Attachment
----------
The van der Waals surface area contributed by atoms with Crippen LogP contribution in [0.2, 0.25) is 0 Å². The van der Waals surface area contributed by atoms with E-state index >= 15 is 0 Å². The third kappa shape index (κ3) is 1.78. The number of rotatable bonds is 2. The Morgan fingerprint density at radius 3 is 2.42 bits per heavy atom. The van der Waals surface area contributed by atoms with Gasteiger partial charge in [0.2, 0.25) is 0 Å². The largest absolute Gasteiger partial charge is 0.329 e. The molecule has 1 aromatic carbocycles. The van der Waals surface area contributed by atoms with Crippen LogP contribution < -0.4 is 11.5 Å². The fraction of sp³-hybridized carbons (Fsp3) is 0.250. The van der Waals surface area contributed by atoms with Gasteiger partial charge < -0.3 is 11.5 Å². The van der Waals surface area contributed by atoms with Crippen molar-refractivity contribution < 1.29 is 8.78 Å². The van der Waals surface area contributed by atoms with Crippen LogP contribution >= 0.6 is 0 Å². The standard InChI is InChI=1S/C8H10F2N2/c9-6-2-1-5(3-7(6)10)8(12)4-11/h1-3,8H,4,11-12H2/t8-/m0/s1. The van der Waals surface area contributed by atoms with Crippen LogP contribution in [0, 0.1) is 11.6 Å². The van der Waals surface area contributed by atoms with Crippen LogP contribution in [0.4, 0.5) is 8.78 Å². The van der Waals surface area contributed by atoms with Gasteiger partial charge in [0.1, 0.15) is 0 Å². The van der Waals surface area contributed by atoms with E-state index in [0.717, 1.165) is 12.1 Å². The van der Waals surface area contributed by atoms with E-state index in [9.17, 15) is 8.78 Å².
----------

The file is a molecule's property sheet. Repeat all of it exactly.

The van der Waals surface area contributed by atoms with Crippen LogP contribution in [0.2, 0.25) is 0 Å². The van der Waals surface area contributed by atoms with E-state index >= 15 is 0 Å². The third kappa shape index (κ3) is 1.78. The number of rotatable bonds is 2. The Morgan fingerprint density at radius 3 is 2.42 bits per heavy atom. The van der Waals surface area contributed by atoms with Gasteiger partial charge in [0.2, 0.25) is 0 Å². The largest absolute Gasteiger partial charge is 0.329 e. The molecule has 1 aromatic carbocycles. The van der Waals surface area contributed by atoms with Crippen LogP contribution < -0.4 is 11.5 Å². The fraction of sp³-hybridized carbons (Fsp3) is 0.250. The van der Waals surface area contributed by atoms with Gasteiger partial charge < -0.3 is 11.5 Å². The van der Waals surface area contributed by atoms with Crippen molar-refractivity contribution < 1.29 is 8.78 Å². The van der Waals surface area contributed by atoms with Crippen LogP contribution >= 0.6 is 0 Å². The standard InChI is InChI=1S/C8H10F2N2/c9-6-2-1-5(3-7(6)10)8(12)4-11/h1-3,8H,4,11-12H2/t8-/m0/s1. The van der Waals surface area contributed by atoms with Crippen LogP contribution in [0, 0.1) is 11.6 Å². The van der Waals surface area contributed by atoms with Crippen LogP contribution in [0.4, 0.5) is 8.78 Å². The van der Waals surface area contributed by atoms with Gasteiger partial charge in [0.1, 0.15) is 0 Å². The van der Waals surface area contributed by atoms with E-state index in [0.717, 1.165) is 12.1 Å². The van der Waals surface area contributed by atoms with E-state index in [9.17, 15) is 8.78 Å².